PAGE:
"Never judge a book by its cover." ~ old proverb
"....Unless the cover's rich Corinthian leather." ~ addendum to old proverb
"I'll have to read Marges' book, and I swore to never read again after To Kill A Mockingbird gave me no useful advice about killing mockingbirds! It did teach me not to judge a man by the colour of his skin, but what good does that do me?" ~ Homer Simpson
The book cover. We're not supposed to judge the contents of what's in the book by the cover, but let's face it, one glance at the cover is often enough of a spark to make us either pick it up off the shelf and have a look at the blurb on the back or the dustcover... or to leave it behind. A simple, bold image might be the sort of thing that draws our eye. By the same token, a generic sort of image that's basically just playing on the same theme of a previously established hit (deserved or not) will tend to backfire. I know I've seen any number of Twilight inspired rip-offs (can you rip off something that's already cheesy to begin with?) on the shelves, the covers obviously designed with feeding off that market. The covers have that uninspired cashing in on the fad before the fad breaks feel to them. You've seen them, right by the checkout at your drug store, no doubt.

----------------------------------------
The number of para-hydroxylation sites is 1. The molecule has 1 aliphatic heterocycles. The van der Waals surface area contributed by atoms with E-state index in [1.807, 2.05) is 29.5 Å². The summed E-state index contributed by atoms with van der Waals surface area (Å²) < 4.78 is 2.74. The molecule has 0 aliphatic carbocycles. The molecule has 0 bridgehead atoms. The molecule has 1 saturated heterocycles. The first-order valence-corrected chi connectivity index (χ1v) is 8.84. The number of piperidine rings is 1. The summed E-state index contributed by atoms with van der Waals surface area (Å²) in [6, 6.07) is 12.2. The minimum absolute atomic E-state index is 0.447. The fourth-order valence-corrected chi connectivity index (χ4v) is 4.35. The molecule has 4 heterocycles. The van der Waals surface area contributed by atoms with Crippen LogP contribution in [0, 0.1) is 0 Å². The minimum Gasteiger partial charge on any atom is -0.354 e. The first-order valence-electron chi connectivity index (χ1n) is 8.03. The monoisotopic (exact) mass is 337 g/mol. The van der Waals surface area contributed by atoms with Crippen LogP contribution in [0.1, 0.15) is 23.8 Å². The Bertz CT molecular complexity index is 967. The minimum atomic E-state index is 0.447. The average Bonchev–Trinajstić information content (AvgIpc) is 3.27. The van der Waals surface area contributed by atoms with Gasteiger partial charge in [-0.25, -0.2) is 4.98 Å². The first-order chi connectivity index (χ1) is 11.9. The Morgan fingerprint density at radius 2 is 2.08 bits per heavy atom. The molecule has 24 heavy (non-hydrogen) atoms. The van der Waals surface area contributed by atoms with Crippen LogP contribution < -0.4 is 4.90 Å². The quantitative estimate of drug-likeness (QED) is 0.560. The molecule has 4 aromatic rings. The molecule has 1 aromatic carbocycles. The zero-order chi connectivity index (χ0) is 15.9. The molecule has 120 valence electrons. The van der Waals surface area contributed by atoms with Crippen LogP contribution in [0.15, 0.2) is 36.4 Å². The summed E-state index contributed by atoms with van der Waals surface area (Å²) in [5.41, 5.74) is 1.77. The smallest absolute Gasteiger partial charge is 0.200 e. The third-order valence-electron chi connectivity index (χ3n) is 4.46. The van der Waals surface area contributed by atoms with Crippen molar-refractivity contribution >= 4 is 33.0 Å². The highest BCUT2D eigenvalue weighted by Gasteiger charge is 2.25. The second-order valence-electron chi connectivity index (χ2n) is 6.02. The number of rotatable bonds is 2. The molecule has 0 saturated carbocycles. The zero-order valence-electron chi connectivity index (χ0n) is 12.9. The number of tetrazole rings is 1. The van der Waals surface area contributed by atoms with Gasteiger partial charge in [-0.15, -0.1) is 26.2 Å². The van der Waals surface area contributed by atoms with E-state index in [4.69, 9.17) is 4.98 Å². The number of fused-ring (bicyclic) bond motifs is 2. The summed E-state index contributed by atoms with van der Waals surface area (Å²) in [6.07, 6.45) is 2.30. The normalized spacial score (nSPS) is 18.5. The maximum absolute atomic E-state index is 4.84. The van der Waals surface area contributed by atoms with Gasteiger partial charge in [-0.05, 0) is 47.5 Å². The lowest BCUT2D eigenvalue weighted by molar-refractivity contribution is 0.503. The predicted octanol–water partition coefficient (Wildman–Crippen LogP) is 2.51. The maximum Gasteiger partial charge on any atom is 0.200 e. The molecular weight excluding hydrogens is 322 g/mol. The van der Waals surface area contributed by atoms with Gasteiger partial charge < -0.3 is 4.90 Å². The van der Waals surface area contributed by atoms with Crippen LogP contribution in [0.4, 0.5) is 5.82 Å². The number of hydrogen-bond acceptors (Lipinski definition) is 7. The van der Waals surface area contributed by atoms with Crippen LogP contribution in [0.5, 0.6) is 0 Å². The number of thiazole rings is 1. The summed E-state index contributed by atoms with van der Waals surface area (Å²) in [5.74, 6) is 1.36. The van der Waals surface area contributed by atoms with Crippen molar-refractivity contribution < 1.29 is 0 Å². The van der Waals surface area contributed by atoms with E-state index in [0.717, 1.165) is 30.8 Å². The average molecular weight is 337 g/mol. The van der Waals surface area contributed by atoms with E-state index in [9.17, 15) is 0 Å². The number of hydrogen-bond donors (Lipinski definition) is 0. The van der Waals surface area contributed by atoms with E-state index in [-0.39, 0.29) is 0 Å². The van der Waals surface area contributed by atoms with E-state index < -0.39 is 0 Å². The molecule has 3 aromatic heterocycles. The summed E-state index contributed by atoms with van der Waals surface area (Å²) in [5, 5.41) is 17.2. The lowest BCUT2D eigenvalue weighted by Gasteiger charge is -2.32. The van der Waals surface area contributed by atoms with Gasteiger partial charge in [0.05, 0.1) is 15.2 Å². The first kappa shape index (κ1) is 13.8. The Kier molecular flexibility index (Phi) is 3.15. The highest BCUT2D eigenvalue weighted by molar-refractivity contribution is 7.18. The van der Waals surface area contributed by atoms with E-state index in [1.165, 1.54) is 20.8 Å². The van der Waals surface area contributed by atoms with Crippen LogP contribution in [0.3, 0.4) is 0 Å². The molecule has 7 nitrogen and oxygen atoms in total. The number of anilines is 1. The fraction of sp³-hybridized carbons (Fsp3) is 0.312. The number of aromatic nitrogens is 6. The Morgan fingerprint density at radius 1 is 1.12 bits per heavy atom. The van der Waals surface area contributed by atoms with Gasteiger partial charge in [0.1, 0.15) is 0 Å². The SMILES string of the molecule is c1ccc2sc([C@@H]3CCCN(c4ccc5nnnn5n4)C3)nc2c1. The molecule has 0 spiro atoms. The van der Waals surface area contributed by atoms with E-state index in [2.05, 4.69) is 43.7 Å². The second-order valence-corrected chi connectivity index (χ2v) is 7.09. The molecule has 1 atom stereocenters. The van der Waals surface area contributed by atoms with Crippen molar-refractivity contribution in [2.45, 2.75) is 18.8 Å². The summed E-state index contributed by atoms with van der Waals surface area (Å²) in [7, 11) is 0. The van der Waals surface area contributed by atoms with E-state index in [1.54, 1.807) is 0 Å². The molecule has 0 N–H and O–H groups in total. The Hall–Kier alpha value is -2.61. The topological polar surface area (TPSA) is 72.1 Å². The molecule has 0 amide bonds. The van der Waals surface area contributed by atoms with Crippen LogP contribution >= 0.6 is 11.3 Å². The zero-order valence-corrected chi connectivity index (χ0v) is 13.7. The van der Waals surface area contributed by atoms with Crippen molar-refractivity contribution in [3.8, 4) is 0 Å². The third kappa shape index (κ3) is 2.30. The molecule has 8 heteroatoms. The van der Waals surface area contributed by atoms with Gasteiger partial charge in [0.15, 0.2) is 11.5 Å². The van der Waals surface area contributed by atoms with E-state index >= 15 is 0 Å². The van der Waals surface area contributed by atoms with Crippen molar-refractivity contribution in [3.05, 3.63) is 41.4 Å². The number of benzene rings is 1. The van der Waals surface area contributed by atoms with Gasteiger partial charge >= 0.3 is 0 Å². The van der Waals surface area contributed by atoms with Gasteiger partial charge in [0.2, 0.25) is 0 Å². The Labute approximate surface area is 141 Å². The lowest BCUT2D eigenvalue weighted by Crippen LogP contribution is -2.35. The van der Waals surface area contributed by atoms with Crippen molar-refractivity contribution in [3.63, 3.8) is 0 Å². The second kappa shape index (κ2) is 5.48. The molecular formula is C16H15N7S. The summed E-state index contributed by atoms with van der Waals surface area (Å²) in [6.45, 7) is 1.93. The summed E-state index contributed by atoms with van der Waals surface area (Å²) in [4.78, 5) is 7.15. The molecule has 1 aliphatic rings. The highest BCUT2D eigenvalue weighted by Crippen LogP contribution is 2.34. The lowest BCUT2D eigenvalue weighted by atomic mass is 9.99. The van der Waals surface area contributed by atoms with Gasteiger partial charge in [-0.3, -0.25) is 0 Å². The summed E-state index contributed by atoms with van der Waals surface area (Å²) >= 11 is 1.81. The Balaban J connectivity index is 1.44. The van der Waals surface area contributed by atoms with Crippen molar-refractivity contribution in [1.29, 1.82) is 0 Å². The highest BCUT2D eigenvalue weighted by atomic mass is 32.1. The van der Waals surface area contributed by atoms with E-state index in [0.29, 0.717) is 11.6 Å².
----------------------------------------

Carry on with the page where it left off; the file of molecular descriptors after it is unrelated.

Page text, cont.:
As the industry changes and ebook publishing becomes more and more of a force to be reckoned with, those of us who are breaking out into the world of ebook publishing have to keep the cover in mind. Though it's being read in an ereader or a computer, that cover still serves a purpose. It grabs the readers' attention. So it needs to be bold, distinctive... the sort of imagery that makes someone want to take a closer look.
The color should be a consideration, of course. It should compliment the tone of your title lettering. I would avoid using psychedelic purple for your motif. Unless you're writing Puff The Magic Dragon: How I Spent Five Decades Stoned Out Of My Mind.
Admittedly, I'd have been lost having to design on my own. I'd have stumbled around in photoshop or other computer programming, and the finished image wouldn't have come out all that well. I was lucky. Collin Beishir designed the cover for Heaven & Hell, which you can see over there to the right. Below that is a link for his facebook page, so have a look at some of the other work he's been doing. He's brilliant at this kind of thing, and I'm happy with the end result. The cover is bold, distinctive, and carries a gravity to it. I knew generally what I was after, as you can see in this blog, which offers the explanation for the image.